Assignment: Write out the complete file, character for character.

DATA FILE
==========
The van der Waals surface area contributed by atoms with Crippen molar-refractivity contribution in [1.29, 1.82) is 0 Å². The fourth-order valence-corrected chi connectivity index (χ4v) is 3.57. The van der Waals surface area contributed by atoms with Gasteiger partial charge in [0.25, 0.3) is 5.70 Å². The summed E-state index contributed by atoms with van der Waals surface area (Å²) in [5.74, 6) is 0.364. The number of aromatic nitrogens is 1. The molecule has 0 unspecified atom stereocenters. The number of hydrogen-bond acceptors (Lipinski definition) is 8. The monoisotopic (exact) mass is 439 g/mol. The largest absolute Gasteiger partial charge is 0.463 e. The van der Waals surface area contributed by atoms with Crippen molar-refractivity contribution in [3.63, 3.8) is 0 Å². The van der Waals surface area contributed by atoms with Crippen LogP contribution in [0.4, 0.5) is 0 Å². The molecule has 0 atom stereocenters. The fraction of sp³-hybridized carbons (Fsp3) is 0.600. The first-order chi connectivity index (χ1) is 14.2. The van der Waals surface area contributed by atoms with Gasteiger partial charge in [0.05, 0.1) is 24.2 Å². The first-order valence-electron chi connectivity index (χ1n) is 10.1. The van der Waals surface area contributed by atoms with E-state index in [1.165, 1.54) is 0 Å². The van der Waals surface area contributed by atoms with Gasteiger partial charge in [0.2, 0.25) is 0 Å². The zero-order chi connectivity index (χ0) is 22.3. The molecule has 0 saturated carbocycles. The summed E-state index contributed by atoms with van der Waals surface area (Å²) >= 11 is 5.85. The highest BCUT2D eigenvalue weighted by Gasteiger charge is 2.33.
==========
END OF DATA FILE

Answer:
The van der Waals surface area contributed by atoms with Crippen molar-refractivity contribution in [1.29, 1.82) is 0 Å². The fourth-order valence-corrected chi connectivity index (χ4v) is 3.57. The van der Waals surface area contributed by atoms with Gasteiger partial charge in [0.25, 0.3) is 5.70 Å². The summed E-state index contributed by atoms with van der Waals surface area (Å²) in [5.74, 6) is 0.364. The number of aromatic nitrogens is 1. The molecule has 0 unspecified atom stereocenters. The number of hydrogen-bond acceptors (Lipinski definition) is 8. The monoisotopic (exact) mass is 439 g/mol. The largest absolute Gasteiger partial charge is 0.463 e. The van der Waals surface area contributed by atoms with Crippen molar-refractivity contribution in [3.63, 3.8) is 0 Å². The van der Waals surface area contributed by atoms with Crippen LogP contribution in [0.4, 0.5) is 0 Å². The molecule has 0 atom stereocenters. The fraction of sp³-hybridized carbons (Fsp3) is 0.600. The first-order chi connectivity index (χ1) is 14.2. The van der Waals surface area contributed by atoms with Gasteiger partial charge in [0.05, 0.1) is 24.2 Å². The first-order valence-electron chi connectivity index (χ1n) is 10.1. The van der Waals surface area contributed by atoms with E-state index in [1.165, 1.54) is 0 Å². The van der Waals surface area contributed by atoms with Gasteiger partial charge in [0.2, 0.25) is 0 Å². The zero-order chi connectivity index (χ0) is 22.3. The molecule has 0 saturated carbocycles. The summed E-state index contributed by atoms with van der Waals surface area (Å²) >= 11 is 5.85. The highest BCUT2D eigenvalue weighted by Gasteiger charge is 2.33.